Omaha City Council to consider adding special position focused on epidemics
Amendment from Mayor Stothert and Councilman Palermo proposes removing public health order powers from county health director
OMAHA, Neb. (WOWT) - The City Council on Tuesday will begin considering a change in a city ordinance that would create a special epidemic health director and limit the role of the Douglas County health director when dealing with a pandemic in the city.
Mayor Jean Stothert and City Councilman Vinny Palermo are aiming to remove the authority of the Douglas County health director to issue public health orders without approval from the mayor and the council.
When Douglas County Health Director Dr. Lindsay Huse issued a mask mandate for the city in January, she knew she would get some pushback.
“This is not a decision that I made lightly,” she said at the time. “This was not an easy decision at all. And I know it’s going to create some waves.”
She was right; Stothert was among those not happy with the decision to issue a citywide mask mandate.
“I made it very clear that I do not support a mask mandate at this time,” the mayor said then. “I gave all of my reasons why. I have both a text message and an e-mail from Dr. Huse saying she would like to do a mask mandate, but she wouldn’t do it without my support.”
Now the mayor and Palermo have introduced an ordinance that, if approved, would make the Douglas County health director unable to issue a directed health measure for the City of Omaha in case of an epidemic.
“I think it’s an unwise decision right now. We’re letting egos get in the way of science,” said Chris Rodgers, president of the Douglas County Board of Health.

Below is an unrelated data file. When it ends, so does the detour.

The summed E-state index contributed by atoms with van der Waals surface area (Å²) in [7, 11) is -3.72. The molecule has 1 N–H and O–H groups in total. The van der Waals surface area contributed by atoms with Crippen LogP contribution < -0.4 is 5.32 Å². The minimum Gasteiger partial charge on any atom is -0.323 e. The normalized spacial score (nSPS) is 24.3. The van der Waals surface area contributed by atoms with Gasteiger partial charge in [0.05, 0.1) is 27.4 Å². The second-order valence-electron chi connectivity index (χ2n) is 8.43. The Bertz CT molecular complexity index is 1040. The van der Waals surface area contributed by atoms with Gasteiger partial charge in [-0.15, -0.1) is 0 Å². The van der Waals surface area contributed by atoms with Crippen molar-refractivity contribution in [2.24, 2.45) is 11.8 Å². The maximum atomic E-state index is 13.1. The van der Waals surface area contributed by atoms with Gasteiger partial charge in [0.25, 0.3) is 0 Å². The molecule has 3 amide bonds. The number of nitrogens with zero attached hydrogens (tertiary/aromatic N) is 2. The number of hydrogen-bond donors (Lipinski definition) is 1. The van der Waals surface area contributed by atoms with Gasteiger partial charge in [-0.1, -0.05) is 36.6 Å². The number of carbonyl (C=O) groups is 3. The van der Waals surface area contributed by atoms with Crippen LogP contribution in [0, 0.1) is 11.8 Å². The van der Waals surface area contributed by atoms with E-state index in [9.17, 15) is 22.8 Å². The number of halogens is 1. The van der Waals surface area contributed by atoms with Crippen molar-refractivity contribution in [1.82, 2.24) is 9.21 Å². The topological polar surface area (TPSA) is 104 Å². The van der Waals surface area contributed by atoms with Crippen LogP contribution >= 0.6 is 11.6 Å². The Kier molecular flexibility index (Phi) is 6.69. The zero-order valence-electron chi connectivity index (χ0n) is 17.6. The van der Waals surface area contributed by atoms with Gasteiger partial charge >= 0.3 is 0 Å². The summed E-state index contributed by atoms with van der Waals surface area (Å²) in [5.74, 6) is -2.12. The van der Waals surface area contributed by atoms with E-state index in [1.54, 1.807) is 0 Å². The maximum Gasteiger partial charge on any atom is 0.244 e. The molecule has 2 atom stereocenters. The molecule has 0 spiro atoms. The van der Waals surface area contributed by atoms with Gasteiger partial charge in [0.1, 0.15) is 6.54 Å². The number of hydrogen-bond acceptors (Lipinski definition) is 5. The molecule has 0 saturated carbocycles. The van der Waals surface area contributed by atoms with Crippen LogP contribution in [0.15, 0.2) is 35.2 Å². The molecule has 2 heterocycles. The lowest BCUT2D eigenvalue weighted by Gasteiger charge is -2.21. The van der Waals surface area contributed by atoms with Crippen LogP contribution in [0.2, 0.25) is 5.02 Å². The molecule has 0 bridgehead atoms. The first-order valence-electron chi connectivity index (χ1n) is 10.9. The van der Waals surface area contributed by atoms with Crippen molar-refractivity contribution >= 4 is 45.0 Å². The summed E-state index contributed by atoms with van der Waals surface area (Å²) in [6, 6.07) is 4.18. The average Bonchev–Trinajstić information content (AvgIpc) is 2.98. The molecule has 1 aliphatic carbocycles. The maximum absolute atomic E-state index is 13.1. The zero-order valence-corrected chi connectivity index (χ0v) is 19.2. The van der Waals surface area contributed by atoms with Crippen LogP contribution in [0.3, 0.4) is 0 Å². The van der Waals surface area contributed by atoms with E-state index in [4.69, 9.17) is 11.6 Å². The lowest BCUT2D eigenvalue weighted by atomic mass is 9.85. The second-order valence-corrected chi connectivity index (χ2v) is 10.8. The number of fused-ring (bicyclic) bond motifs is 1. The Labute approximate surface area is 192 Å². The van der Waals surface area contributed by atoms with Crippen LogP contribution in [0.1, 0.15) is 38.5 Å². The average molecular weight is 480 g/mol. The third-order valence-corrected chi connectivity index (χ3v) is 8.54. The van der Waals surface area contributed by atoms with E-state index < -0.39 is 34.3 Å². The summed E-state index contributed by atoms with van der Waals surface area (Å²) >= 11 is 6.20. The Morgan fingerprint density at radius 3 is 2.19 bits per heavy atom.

Here’s how it would work: The Douglas County health director would certify the threat of an epidemic in Omaha. At that point, the special epidemic health director would take over and manage the city’s response. If that special health director wanted a DHM, like a mask mandate, the city council would ultimately decide whether to approve it.
6 News reached out to City Council President Pete Festersen, who said he was open to reviewing the approval process but thinks the council should continue to be guided by expertise in infectious disease and public health.
“I’m not supportive of the proposed ordinance as it’s currently written because it takes that away,” he said.
Palermo said he believes epidemic-related health orders will be improved by this ordinance, but Rodgers disagrees.
“Putting this in the hands of elected people makes it more political than it has already gotten over the last two years,” Rodgers said.
Under the current proposal, the special epidemic health director would be a UNMC physician who would consult with experts before developing orders and regulations, but the final decision would still be in the hands of elected officials — something Palermo was against when the City Council enacted the mask ordinance in August 2020.
The first reading of the ordinance is on Tuesday’s City Council agenda. The council doesn’t meet March 22, so the public hearing will happen on March 29, with a vote scheduled April 5.
Read the public health amendment proposal
Digital Director Gina Dvorak contributed to this report.
Correction: A previous version indicated an incorrect date for public comment. 6 News regrets the error.
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